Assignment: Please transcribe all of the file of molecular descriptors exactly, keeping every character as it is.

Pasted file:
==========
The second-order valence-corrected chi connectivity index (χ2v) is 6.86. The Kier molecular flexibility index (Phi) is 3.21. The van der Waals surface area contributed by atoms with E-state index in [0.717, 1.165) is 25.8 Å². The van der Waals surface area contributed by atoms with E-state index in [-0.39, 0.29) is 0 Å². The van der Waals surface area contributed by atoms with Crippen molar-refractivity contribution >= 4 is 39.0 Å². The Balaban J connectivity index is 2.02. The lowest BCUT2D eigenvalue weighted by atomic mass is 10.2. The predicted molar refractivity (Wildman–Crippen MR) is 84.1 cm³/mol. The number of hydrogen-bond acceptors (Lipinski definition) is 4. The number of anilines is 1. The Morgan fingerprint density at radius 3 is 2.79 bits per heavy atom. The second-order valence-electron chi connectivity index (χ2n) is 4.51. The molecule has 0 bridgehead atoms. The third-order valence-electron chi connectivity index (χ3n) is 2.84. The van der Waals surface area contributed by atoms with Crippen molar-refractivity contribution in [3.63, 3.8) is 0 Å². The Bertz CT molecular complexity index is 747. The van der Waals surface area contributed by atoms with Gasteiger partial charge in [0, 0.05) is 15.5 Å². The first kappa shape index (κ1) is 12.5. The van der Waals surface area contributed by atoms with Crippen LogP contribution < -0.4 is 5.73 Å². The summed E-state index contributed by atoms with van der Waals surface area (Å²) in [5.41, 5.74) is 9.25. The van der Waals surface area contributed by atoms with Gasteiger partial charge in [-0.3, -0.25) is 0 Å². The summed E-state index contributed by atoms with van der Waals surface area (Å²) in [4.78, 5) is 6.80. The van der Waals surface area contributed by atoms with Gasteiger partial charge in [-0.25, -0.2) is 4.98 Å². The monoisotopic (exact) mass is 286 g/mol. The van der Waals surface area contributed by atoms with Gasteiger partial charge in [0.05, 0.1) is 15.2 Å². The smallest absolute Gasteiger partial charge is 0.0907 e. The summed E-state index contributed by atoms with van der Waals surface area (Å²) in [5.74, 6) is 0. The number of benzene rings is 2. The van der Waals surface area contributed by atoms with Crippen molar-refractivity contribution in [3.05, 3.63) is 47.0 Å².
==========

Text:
The second-order valence-corrected chi connectivity index (χ2v) is 6.86. The Kier molecular flexibility index (Phi) is 3.21. The van der Waals surface area contributed by atoms with E-state index in [0.717, 1.165) is 25.8 Å². The van der Waals surface area contributed by atoms with E-state index in [-0.39, 0.29) is 0 Å². The van der Waals surface area contributed by atoms with Crippen molar-refractivity contribution >= 4 is 39.0 Å². The Balaban J connectivity index is 2.02. The lowest BCUT2D eigenvalue weighted by atomic mass is 10.2. The predicted molar refractivity (Wildman–Crippen MR) is 84.1 cm³/mol. The number of hydrogen-bond acceptors (Lipinski definition) is 4. The number of anilines is 1. The Morgan fingerprint density at radius 3 is 2.79 bits per heavy atom. The second-order valence-electron chi connectivity index (χ2n) is 4.51. The molecule has 0 bridgehead atoms. The third-order valence-electron chi connectivity index (χ3n) is 2.84. The van der Waals surface area contributed by atoms with Crippen molar-refractivity contribution in [3.63, 3.8) is 0 Å². The Bertz CT molecular complexity index is 747. The van der Waals surface area contributed by atoms with Gasteiger partial charge in [0, 0.05) is 15.5 Å². The first kappa shape index (κ1) is 12.5. The van der Waals surface area contributed by atoms with Crippen LogP contribution < -0.4 is 5.73 Å². The summed E-state index contributed by atoms with van der Waals surface area (Å²) in [5.41, 5.74) is 9.25. The van der Waals surface area contributed by atoms with Gasteiger partial charge in [-0.3, -0.25) is 0 Å². The summed E-state index contributed by atoms with van der Waals surface area (Å²) in [4.78, 5) is 6.80. The van der Waals surface area contributed by atoms with Gasteiger partial charge in [-0.25, -0.2) is 4.98 Å². The monoisotopic (exact) mass is 286 g/mol. The van der Waals surface area contributed by atoms with Gasteiger partial charge in [0.05, 0.1) is 15.2 Å². The smallest absolute Gasteiger partial charge is 0.0907 e. The summed E-state index contributed by atoms with van der Waals surface area (Å²) in [5.74, 6) is 0. The number of benzene rings is 2. The van der Waals surface area contributed by atoms with Crippen molar-refractivity contribution in [3.05, 3.63) is 47.0 Å².